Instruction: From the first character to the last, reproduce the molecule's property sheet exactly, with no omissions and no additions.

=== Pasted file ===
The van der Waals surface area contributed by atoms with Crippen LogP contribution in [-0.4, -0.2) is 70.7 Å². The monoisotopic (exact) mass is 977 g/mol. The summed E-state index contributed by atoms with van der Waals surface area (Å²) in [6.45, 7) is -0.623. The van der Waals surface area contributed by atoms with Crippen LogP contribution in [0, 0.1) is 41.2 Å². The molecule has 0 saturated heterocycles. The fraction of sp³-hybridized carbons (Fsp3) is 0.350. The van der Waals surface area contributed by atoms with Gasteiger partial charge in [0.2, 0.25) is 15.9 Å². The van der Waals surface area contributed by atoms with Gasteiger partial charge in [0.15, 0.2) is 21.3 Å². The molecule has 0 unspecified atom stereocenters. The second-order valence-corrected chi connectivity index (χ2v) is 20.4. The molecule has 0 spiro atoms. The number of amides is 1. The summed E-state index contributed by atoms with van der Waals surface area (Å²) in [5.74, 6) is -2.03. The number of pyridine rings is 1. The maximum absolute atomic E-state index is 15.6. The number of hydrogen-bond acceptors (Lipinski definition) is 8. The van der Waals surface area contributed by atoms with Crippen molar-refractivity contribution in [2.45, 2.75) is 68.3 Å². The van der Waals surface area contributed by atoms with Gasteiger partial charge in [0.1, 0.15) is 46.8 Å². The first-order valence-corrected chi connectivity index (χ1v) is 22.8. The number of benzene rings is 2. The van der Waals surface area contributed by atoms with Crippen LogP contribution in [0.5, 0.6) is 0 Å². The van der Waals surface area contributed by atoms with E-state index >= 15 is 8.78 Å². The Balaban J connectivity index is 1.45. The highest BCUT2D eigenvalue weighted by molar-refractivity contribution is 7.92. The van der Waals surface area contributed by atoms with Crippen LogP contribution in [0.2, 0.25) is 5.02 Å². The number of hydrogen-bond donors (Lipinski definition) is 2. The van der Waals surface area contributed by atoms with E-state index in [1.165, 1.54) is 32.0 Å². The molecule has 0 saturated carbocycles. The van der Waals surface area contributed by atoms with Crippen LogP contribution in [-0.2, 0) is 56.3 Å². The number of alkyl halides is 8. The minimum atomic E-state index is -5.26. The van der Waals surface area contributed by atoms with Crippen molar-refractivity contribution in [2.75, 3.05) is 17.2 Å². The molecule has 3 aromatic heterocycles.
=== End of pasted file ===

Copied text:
The van der Waals surface area contributed by atoms with Crippen LogP contribution in [-0.4, -0.2) is 70.7 Å². The monoisotopic (exact) mass is 977 g/mol. The summed E-state index contributed by atoms with van der Waals surface area (Å²) in [6.45, 7) is -0.623. The van der Waals surface area contributed by atoms with Crippen LogP contribution in [0, 0.1) is 41.2 Å². The molecule has 0 saturated heterocycles. The fraction of sp³-hybridized carbons (Fsp3) is 0.350. The van der Waals surface area contributed by atoms with Gasteiger partial charge in [0.2, 0.25) is 15.9 Å². The van der Waals surface area contributed by atoms with Gasteiger partial charge in [0.15, 0.2) is 21.3 Å². The molecule has 0 unspecified atom stereocenters. The second-order valence-corrected chi connectivity index (χ2v) is 20.4. The molecule has 0 spiro atoms. The number of amides is 1. The summed E-state index contributed by atoms with van der Waals surface area (Å²) in [5.74, 6) is -2.03. The number of pyridine rings is 1. The maximum absolute atomic E-state index is 15.6. The number of hydrogen-bond acceptors (Lipinski definition) is 8. The van der Waals surface area contributed by atoms with Crippen molar-refractivity contribution in [2.45, 2.75) is 68.3 Å². The van der Waals surface area contributed by atoms with Gasteiger partial charge in [0.1, 0.15) is 46.8 Å². The first-order valence-corrected chi connectivity index (χ1v) is 22.8. The number of benzene rings is 2. The van der Waals surface area contributed by atoms with Crippen LogP contribution in [0.5, 0.6) is 0 Å². The van der Waals surface area contributed by atoms with E-state index >= 15 is 8.78 Å². The Balaban J connectivity index is 1.45. The highest BCUT2D eigenvalue weighted by molar-refractivity contribution is 7.92. The van der Waals surface area contributed by atoms with Crippen LogP contribution in [0.2, 0.25) is 5.02 Å². The number of hydrogen-bond donors (Lipinski definition) is 2. The van der Waals surface area contributed by atoms with E-state index in [1.165, 1.54) is 32.0 Å². The molecule has 0 saturated carbocycles. The van der Waals surface area contributed by atoms with Crippen LogP contribution in [-0.2, 0) is 56.3 Å². The number of alkyl halides is 8. The minimum atomic E-state index is -5.26. The van der Waals surface area contributed by atoms with Crippen molar-refractivity contribution in [2.75, 3.05) is 17.2 Å². The molecule has 3 aromatic heterocycles.